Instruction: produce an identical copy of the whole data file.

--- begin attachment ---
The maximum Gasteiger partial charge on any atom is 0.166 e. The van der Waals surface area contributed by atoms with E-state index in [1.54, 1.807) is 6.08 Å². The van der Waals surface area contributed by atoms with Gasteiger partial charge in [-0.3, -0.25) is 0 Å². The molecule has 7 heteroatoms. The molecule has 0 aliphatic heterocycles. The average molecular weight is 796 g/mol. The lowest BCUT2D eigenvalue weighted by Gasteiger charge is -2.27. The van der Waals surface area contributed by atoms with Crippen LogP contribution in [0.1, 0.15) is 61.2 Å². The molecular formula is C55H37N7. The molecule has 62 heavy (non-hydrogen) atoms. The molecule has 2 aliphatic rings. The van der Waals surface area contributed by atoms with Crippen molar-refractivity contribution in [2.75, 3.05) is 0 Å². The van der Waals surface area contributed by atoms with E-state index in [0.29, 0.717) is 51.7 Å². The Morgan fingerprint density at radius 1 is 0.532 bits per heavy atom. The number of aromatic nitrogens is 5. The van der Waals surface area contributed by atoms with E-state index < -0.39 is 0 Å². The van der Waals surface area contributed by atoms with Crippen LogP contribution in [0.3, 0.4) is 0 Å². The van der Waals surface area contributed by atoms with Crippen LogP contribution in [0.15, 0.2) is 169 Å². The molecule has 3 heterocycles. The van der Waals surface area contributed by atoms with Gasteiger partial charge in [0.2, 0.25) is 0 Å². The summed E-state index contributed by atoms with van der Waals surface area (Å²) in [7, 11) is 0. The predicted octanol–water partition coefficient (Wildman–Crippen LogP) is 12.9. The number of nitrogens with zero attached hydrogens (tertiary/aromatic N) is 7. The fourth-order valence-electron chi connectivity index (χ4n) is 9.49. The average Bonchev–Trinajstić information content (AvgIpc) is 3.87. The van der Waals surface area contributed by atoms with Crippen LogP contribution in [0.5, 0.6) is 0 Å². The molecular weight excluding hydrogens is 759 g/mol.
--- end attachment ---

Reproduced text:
The maximum Gasteiger partial charge on any atom is 0.166 e. The van der Waals surface area contributed by atoms with E-state index in [1.54, 1.807) is 6.08 Å². The van der Waals surface area contributed by atoms with Gasteiger partial charge in [-0.3, -0.25) is 0 Å². The molecule has 7 heteroatoms. The molecule has 0 aliphatic heterocycles. The average molecular weight is 796 g/mol. The lowest BCUT2D eigenvalue weighted by Gasteiger charge is -2.27. The van der Waals surface area contributed by atoms with Crippen LogP contribution in [0.1, 0.15) is 61.2 Å². The molecular formula is C55H37N7. The molecule has 62 heavy (non-hydrogen) atoms. The molecule has 2 aliphatic rings. The van der Waals surface area contributed by atoms with Crippen molar-refractivity contribution in [2.75, 3.05) is 0 Å². The van der Waals surface area contributed by atoms with E-state index in [0.29, 0.717) is 51.7 Å². The Morgan fingerprint density at radius 1 is 0.532 bits per heavy atom. The number of aromatic nitrogens is 5. The van der Waals surface area contributed by atoms with E-state index < -0.39 is 0 Å². The van der Waals surface area contributed by atoms with Crippen LogP contribution in [0.3, 0.4) is 0 Å². The van der Waals surface area contributed by atoms with Crippen LogP contribution in [0.15, 0.2) is 169 Å². The molecule has 3 heterocycles. The van der Waals surface area contributed by atoms with Gasteiger partial charge in [0.2, 0.25) is 0 Å². The summed E-state index contributed by atoms with van der Waals surface area (Å²) in [7, 11) is 0. The predicted octanol–water partition coefficient (Wildman–Crippen LogP) is 12.9. The number of nitrogens with zero attached hydrogens (tertiary/aromatic N) is 7. The fourth-order valence-electron chi connectivity index (χ4n) is 9.49. The average Bonchev–Trinajstić information content (AvgIpc) is 3.87. The van der Waals surface area contributed by atoms with Crippen LogP contribution in [0.5, 0.6) is 0 Å². The molecular weight excluding hydrogens is 759 g/mol.